In an effort to condemn Quebec’s controversial Bill 21, the City of Calgary hopes to encourage Calgarians to help fight the law that some see as racist. Bill 21 prohibits all public servants from wearing religious symbols like the hijab, turban and cross at work.
District 3 Com. Jasmine Mian said the city helped launch an online fundraiser to help support the legal fight.
“If someone had told me 10 years ago that such a law would exist in Canada, I would never have believed them,” Mian said Thursday afternoon. “After the math we’ve had on equity, diversity and inclusion, it’s deeply disturbing to see laws like this persist in Canada.
Calgary’s support for legal challenge to Bill 21 will not include taxpayer money at this time
“No young Canadian should be barred from serving the public as a teacher, police officer or lawyer because of their faith.
“It doesn’t matter if Quebec is 3,700 kilometers away, they should know that Calgary is with them.
The premier of Quebec defended the law as a legitimate way to ensure secularism in the public sector.
Gathering to protest Bill 21
Ward 5 County. Raj Dhaliwal said Bill 21 disproportionately affects people who are already marginalized.
“It’s not Canada for me. The Canada I arrived in 25 years ago was one that welcomed all walks of life. It didn’t matter what you were wearing on your head, but what mattered was in your head,” Dhaliwal said.
District 12 Com. Evan Spencer said it may not seem like a priority given municipal priorities, but insists it has value.
“Responding to a legal challenge in another province doesn’t immediately present itself as a worthwhile undertaking, but I can assure you it’s a good cause. The fight against Bill 21 is about protecting our collective right to freedom of speech and religion,” Spencer said.
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Spencer said his cultural and religious background is part of his identity and he will fight for that identity of everyone else.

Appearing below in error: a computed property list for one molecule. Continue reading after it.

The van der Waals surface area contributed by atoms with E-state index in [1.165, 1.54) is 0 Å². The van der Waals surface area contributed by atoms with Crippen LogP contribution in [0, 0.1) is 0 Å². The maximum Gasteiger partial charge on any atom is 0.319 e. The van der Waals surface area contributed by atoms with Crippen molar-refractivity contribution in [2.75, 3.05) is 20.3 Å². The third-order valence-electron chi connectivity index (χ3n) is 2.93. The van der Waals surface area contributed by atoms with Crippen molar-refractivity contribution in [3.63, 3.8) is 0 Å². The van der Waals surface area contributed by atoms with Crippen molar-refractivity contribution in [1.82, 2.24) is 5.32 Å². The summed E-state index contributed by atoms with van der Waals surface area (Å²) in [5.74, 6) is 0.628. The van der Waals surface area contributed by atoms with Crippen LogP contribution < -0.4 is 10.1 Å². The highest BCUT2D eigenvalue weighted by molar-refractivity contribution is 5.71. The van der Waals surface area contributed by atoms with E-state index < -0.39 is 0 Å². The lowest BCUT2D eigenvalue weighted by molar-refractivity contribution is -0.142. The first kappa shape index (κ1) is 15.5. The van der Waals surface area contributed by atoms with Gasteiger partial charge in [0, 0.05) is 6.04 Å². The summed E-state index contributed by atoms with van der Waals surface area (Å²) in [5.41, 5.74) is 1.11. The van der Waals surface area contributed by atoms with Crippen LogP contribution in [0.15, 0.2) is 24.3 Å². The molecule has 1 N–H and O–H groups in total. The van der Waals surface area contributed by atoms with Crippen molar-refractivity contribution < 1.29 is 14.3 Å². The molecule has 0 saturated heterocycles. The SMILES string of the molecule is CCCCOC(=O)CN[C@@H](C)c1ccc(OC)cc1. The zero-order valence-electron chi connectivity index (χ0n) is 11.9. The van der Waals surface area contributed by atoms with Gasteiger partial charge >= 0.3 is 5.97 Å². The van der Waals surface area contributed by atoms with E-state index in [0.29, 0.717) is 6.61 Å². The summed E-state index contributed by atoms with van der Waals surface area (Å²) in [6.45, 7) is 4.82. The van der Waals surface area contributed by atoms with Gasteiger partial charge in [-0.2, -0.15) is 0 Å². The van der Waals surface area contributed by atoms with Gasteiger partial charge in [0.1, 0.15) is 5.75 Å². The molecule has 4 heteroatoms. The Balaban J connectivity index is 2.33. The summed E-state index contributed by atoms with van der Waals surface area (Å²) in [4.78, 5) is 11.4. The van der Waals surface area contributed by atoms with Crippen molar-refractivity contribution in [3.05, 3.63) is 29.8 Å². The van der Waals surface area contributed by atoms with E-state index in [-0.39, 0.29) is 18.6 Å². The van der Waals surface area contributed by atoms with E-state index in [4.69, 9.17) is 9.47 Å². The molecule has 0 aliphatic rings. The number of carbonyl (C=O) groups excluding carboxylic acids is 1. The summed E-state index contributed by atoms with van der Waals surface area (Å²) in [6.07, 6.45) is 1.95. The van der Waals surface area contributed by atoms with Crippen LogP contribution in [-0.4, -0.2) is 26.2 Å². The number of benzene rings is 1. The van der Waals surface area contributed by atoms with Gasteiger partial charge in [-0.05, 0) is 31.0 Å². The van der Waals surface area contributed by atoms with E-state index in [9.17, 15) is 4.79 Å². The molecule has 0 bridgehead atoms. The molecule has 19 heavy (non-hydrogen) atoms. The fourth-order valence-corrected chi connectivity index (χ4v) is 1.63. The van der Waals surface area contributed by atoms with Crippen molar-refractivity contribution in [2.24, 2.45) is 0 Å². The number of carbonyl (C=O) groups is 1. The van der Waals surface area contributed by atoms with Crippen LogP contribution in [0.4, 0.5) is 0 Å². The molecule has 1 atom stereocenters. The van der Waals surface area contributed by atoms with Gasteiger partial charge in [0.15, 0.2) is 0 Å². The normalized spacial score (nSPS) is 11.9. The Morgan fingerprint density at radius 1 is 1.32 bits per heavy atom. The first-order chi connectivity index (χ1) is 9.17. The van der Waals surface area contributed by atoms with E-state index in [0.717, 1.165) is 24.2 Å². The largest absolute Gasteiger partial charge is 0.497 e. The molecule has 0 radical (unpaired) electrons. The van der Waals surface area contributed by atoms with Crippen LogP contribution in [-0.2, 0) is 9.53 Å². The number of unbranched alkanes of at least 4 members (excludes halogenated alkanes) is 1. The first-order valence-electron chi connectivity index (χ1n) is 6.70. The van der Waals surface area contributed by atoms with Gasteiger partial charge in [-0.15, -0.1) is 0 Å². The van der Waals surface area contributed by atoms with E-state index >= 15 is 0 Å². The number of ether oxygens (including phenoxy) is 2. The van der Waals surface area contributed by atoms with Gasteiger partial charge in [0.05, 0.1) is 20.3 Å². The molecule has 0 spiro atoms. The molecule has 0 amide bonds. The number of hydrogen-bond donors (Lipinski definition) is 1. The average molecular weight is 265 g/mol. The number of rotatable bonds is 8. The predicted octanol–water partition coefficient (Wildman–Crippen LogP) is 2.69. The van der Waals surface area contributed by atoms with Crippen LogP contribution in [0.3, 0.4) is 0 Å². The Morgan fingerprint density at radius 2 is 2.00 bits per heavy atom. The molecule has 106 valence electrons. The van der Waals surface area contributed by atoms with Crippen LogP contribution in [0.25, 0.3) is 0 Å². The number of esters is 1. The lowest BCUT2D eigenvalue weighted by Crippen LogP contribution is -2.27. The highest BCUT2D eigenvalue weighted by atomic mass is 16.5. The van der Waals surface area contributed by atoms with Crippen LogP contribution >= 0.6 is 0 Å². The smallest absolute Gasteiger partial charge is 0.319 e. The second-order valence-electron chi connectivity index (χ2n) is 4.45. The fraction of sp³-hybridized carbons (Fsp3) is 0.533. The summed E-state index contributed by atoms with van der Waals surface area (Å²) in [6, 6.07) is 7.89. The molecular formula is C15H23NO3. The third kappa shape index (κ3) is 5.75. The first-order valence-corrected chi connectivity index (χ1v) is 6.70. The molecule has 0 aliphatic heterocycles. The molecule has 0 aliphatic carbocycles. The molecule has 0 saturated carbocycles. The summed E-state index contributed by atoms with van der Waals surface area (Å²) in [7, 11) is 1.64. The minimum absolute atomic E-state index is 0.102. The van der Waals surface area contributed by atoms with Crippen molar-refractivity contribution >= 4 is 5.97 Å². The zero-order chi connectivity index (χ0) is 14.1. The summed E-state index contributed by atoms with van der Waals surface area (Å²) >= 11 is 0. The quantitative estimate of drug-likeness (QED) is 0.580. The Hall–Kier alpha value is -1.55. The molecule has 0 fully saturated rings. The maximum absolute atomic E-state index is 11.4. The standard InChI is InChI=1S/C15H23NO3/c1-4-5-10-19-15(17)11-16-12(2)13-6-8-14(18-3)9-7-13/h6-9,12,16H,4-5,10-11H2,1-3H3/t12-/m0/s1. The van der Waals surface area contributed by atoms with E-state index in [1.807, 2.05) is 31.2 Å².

“Bill 21 hurts immigrants and racialized communities much more directly and I’m afraid the response we’ve heard in the community reflects that reality,” Spencer said. “As a white settler, former pastor and committed Christian, it’s uncomfortable to face.”
The city won’t collect the funds directly, they will go to organizations that are fighting it in court. Tejinder Singh Sidhu is part of the World Sikh Organization of Canada and said the funds will help them fight their legal battle in the Supreme Court of Canada.
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“When our community first heard about this bill, our parents and grandparents started remembering the trauma they went through upon arriving in Canada,” said Singh Sidhu. “How many of our brothers and fathers have been told to cut their hair and take off their turbans to get a job.
“How could we go back now.”
Initially, the city considered donating taxpayer money, but instead decided to help start the fundraiser.
“This seems like the right approach, to allow Calgarians, if they are passionate, to make a voluntary donation to the website,” said Franco Terrazzano, Federal Director of the Canadian Taxpayers Federation.
The City and the partners have set themselves the goal of raising $100,000.
Said Omar of the Canadian National Council of Muslims said they must work together to defeat this law.
“Bill 21 is a form of second-class citizenship in Quebec, which directly affects religious minorities,” Omar said. “It forces people to choose between their work and their religious identity.”
The launch of this fundraising page coincides with the third anniversary of Bill 21.
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